Influence of Organizational Defensive Actions on the Learning of Information and Communication Technology: An Attitude Study in Hong Kong

By Yau, Hon Keung; Cheng, Alison Lai Fong | International Journal of Management, December 2010 | Go to article overview
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Influence of Organizational Defensive Actions on the Learning of Information and Communication Technology: An Attitude Study in Hong Kong


Yau, Hon Keung, Cheng, Alison Lai Fong, International Journal of Management


The adoption of information and communication technology (ICT) can improve the organizations' competitive advantage. Learning of ICT is also essential for organizational survival. However, organizational defensive patterns, including skilled incompetence, organizational defensive routines and fancy footwork, hinder the high level learning in all organizations. This paper investigated the influence of organizational defensive patterns by means of an attitude survey of 200 engineering employees at two different Hong Kong transport companies. Each employee completed a short attitude scale which asked them to indicate the influence of three defensive actions (skilled incompetence, organizational defensive routines, and fancy footwork) on the learning of information and communication technology (ICT) in their respective organizations, in terms of whether the particular defensive action had a 'major' (4) 'moderate' (3) 'minor' (2) or 'no' (1) influence. The three mean scores (each just below 3.0) suggest that the employees felt that each action had a moderate influence on the learning of ICT. The findings show that the engineering staff in two transport corporations have the same perception of influence of skilled incompetence, defensive routines and fancy footwork on learning of ICT. The findings also indicate that skilled incompetence, defensive routines and fancy footwork are positively associated with each other in two transport corporations.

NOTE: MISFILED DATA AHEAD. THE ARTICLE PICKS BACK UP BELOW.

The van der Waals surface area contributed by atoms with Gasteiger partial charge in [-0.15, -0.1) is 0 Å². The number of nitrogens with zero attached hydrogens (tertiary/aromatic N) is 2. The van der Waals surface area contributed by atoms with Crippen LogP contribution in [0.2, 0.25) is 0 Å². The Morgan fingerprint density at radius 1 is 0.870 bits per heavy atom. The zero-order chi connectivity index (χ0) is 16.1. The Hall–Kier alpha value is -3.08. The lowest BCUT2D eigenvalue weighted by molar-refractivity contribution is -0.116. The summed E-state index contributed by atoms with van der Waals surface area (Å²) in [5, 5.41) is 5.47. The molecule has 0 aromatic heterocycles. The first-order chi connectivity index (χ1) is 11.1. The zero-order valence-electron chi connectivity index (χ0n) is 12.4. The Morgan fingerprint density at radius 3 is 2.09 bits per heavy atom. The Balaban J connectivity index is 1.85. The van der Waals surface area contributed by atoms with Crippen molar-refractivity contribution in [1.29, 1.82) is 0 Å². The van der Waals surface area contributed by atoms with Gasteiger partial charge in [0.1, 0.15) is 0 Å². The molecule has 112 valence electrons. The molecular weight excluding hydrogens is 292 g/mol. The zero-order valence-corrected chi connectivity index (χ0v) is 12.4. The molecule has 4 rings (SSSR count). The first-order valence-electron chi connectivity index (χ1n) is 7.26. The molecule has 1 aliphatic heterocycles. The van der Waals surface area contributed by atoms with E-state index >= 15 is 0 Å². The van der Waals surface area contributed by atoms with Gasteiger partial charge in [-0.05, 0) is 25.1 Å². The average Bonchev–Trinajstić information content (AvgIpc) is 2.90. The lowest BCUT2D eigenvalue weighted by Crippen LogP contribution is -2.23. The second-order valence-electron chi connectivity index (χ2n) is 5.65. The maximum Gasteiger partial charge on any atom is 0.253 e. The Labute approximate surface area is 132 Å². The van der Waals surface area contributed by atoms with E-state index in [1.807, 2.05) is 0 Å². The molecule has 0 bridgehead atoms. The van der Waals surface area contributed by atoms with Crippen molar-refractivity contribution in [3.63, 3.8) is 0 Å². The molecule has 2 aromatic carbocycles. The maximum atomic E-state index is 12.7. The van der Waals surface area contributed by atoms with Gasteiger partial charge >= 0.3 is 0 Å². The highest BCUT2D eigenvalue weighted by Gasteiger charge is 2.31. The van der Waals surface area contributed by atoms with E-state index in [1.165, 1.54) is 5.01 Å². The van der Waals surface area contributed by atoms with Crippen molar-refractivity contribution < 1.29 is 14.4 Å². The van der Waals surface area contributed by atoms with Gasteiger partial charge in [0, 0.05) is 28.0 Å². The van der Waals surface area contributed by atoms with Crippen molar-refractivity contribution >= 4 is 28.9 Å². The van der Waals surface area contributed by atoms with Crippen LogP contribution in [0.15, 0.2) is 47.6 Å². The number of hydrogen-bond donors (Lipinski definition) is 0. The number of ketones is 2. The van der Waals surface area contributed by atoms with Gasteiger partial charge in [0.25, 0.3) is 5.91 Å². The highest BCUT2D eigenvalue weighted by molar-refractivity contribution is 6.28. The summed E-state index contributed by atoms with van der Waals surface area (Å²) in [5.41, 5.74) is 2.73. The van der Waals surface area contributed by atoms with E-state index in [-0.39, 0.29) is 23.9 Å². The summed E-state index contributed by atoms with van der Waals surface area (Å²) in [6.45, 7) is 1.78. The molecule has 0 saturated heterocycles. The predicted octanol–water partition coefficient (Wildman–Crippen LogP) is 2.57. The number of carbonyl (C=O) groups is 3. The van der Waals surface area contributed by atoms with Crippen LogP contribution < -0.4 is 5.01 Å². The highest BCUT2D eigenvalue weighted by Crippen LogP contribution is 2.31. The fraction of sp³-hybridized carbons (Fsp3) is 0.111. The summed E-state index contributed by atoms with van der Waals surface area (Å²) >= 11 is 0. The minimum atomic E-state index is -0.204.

Introduction

In a rapid changing environment, organizations are under pressure to find new solutions which will maintain future competitiveness (Probst and Büchel, 1997). The adoption of information and communication technology (ICT) can improve efficiency of business process (Farrell, 2003) and the competitive advantage of an organization (King and Teo, 1996). In addition, learning quickly is the key to success in organizations (Govindarajan and Trimble, 2004) and learning at all levels is essential for organizational survival (Casey, 2005). However, organizational defensive patterns are generic to all human organizations (Argyris, 1990) and they include three mechanisms: skilled incompetence, defensive routines and fancy footwork (Argyris, 1990; Probst and Büchel, 1997). Although change is naturally resisted in all organizations (Godkin, 2008), the adoption of information and communication technology (ICT) can assist in overcoming that resistance if implemented properly organization by opening communication channels and enhancing information stocks and flows (Sammut-Bonnii and McGee, 2002; Prasad et al., 2001; Sorensen and Lundh-Snis, 2001; Smith and Blanck, 2002; Vera and Crossan, 2003). In this paper we present an in-depth quantitative case study of two Hong Kong transport companies where those companies adopted new ICT from other companies.

In this study, two transport corporations in Hong Kong, denoted as Company 1 and Company 2, were studied. As Company 1 and Company 2 tended to acquire new information and telecommunication technologies from other companies rather than to develop their own technologies, staff had to take seriously the job of continually initiating and adjusting to change (Huy and Mintzberg, 2003). In two companies, the engineering staff needed to learn the new ICT in order to maintain their daily maintenance jobs. However, the organizational defensive patterns would impede those staff to learn the new technologies from other companies. The purpose of my research is to investigate the perceptions of the influence of organizational defensive patterns on the learning of ICT in the engineering groups. Specifically, this study addresses the following questions: (1) Did the engineering staff in two transport companies have same perception of influence of the organizational defensive patterns on learning of ICT? (2) Did skilled incompetence, organizational defensive routines and fancy footwork coexist and reinforce each other in two transport companies?

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